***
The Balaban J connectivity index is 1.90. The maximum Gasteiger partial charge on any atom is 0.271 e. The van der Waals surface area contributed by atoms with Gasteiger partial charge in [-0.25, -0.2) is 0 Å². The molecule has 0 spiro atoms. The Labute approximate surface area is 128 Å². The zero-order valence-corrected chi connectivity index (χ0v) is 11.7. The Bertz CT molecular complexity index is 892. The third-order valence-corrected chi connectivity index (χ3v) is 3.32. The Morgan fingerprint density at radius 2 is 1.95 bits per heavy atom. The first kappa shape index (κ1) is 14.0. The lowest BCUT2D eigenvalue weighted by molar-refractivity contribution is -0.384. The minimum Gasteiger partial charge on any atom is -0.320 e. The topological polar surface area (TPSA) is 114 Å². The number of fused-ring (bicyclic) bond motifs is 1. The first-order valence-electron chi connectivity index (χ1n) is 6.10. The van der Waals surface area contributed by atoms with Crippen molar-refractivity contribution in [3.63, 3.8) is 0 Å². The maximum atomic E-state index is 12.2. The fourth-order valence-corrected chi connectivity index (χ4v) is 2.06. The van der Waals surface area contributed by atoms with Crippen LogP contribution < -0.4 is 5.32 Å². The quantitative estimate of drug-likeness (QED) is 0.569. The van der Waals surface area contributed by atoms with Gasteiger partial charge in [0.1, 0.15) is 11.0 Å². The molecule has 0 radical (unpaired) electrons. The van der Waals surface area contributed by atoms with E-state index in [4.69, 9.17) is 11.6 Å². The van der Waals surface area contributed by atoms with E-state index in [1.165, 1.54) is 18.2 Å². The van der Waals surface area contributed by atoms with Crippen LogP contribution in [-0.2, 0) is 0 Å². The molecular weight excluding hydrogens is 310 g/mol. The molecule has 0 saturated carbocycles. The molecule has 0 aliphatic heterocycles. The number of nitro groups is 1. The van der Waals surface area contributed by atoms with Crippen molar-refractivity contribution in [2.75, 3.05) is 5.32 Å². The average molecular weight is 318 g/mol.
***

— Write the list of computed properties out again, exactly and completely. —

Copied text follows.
The Balaban J connectivity index is 1.90. The maximum Gasteiger partial charge on any atom is 0.271 e. The van der Waals surface area contributed by atoms with Gasteiger partial charge in [-0.25, -0.2) is 0 Å². The molecule has 0 spiro atoms. The Labute approximate surface area is 128 Å². The zero-order valence-corrected chi connectivity index (χ0v) is 11.7. The Bertz CT molecular complexity index is 892. The third-order valence-corrected chi connectivity index (χ3v) is 3.32. The Morgan fingerprint density at radius 2 is 1.95 bits per heavy atom. The first kappa shape index (κ1) is 14.0. The lowest BCUT2D eigenvalue weighted by molar-refractivity contribution is -0.384. The minimum Gasteiger partial charge on any atom is -0.320 e. The topological polar surface area (TPSA) is 114 Å². The number of fused-ring (bicyclic) bond motifs is 1. The first-order valence-electron chi connectivity index (χ1n) is 6.10. The van der Waals surface area contributed by atoms with Crippen molar-refractivity contribution in [3.63, 3.8) is 0 Å². The maximum atomic E-state index is 12.2. The fourth-order valence-corrected chi connectivity index (χ4v) is 2.06. The van der Waals surface area contributed by atoms with Crippen LogP contribution < -0.4 is 5.32 Å². The quantitative estimate of drug-likeness (QED) is 0.569. The van der Waals surface area contributed by atoms with Gasteiger partial charge in [0.1, 0.15) is 11.0 Å². The molecule has 0 radical (unpaired) electrons. The van der Waals surface area contributed by atoms with E-state index in [4.69, 9.17) is 11.6 Å². The van der Waals surface area contributed by atoms with E-state index in [1.165, 1.54) is 18.2 Å². The van der Waals surface area contributed by atoms with Crippen LogP contribution in [-0.2, 0) is 0 Å². The molecular weight excluding hydrogens is 310 g/mol. The molecule has 0 saturated carbocycles. The molecule has 0 aliphatic heterocycles. The number of nitro groups is 1. The van der Waals surface area contributed by atoms with Crippen molar-refractivity contribution in [2.75, 3.05) is 5.32 Å². The average molecular weight is 318 g/mol.